Rinchen Terdzo

Echoes of Tibet

December 12th, 2008 by Walker Blaine

Christoph Schoenherr, Sakyong Mipham Rinpoche’s aide de camp, has taken some very fine photographs of the events here in Orissa. The photos preceding this post were taken at Rinpoche’s arrival and during the first day of empowerments. They will give a glimpse of the Tibetan community coming to the lungs and empowerments every day, twelve hours a day.

The main shrine room is for the most part full of monastics. The twenty or so westerners have their places off to shrine right, near the empowerment shrines. The very back of the room, the veranda and the porches outside the windows on both sides hold large numbers of Tibetans camped out for the day on blankets and small carpets. It is striking how similar it looks to the areas Tibet I have travelled to in recent years.

Some of the lay attendees are old enough to have walked out of Tibet on foot, and some of them will stick out their tongue a little when they see me. This is a Tibetan gesture that means one’s tongue is not black, one is genuine. This reminds me of Eastern Tibet and Surmang, Trungpa Rinpoche’s monastery, where I lived for a month ten years ago. Many of the older group seem poor in what they own while happy in spirit at the same time. The day before the events began some of the Shambhala students had tea with Kaling, Khandro Tseyang’s attendant. Several of her relatives had arrived, coming one or more day’s journey to be at the Rinchen Terdzo. Some went off to visit a stupa in a nearby camp, a mini pilgrimage before things got started.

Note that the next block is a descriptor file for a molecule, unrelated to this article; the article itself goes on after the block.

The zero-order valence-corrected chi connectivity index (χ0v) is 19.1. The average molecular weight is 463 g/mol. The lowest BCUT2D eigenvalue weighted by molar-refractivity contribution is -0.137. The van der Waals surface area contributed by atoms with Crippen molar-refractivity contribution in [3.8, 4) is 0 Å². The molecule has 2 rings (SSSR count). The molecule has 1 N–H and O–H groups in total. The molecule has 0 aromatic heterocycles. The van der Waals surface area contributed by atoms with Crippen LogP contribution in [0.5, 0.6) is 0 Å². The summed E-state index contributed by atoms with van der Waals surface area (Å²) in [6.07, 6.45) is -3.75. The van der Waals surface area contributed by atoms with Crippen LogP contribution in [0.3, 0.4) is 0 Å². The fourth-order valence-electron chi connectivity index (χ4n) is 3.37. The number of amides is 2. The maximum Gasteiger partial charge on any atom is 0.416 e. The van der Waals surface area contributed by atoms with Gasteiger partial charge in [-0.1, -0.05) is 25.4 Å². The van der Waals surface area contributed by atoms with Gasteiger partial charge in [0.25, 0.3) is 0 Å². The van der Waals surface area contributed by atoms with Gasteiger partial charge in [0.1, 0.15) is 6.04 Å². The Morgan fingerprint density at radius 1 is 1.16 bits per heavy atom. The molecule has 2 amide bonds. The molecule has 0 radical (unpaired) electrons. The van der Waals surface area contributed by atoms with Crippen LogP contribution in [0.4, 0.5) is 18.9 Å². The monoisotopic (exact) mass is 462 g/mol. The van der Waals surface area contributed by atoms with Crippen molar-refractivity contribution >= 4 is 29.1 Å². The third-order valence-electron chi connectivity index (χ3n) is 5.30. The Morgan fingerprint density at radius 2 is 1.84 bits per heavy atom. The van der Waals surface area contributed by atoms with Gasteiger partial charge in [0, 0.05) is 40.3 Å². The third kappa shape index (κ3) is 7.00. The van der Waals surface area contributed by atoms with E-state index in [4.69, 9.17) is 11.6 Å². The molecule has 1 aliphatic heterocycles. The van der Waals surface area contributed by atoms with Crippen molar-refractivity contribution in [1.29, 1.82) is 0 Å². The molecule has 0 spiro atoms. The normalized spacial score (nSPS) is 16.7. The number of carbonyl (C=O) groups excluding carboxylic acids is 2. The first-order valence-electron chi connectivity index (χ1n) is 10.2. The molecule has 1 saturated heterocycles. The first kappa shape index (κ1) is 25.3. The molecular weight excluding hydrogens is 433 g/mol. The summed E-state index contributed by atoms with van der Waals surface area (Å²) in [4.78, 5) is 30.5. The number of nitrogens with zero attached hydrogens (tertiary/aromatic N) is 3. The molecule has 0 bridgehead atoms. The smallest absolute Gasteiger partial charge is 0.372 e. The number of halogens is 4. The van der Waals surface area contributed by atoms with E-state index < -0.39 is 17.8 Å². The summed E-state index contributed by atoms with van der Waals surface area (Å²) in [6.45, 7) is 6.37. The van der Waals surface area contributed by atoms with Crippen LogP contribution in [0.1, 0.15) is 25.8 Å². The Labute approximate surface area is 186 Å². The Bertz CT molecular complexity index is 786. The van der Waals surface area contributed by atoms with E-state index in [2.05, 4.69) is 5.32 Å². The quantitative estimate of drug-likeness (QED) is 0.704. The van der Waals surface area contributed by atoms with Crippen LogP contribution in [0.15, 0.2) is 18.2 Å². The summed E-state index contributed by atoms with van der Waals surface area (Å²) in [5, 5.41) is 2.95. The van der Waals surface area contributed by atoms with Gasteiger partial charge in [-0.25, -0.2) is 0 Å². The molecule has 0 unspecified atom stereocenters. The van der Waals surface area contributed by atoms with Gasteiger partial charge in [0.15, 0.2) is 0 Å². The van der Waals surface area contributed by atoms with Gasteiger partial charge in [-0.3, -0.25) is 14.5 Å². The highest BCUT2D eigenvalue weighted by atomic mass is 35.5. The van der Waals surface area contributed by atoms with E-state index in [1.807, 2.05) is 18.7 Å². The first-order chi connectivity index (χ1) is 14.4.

The Tibet settlement here is about fifty years old. There are five different camps that hold around 3,000 people altogether. Because it is winter some of the residents have gone to sell sweaters in South India. This is an echo of the seasonal nomadic work that happens in Tibet. Apart from the heat, vegetation, tribes living in the area and the Hindus visiting the temple now and again, this is one of the more Tibetan environments I have visited in India. I think this is due to the isolation; there’s no tourism.

When the Tibetans started arriving in India in the late 1950s they were given 20 parcels of land by the Indian government. These became the settlements for the community in exile. His Eminence Namkha Drime Rinpoche took this place site unseen and founded the settlement in 1963 with about 500 people. He came with his students and their families from Kham and Pema Khod. They had to build everything from the ground up. At that time it was a jungle with wild animals including elephants and tigers.

Now the forests are cleared but the short, steeply rounded hills on our flat plateau are green with trees. Birds sing throughout the day and sometimes fly through the guesthouse. The three or four streets closest to the monastery are paved, although for the most part the roads are a bit bumpy. After the teachings a small army of battered motorcycles and jeeps gear up to take those who are not on foot people back to where they will spend the night. People from out of town sleep in the homes of friends or family living in one of the camps in the settlement.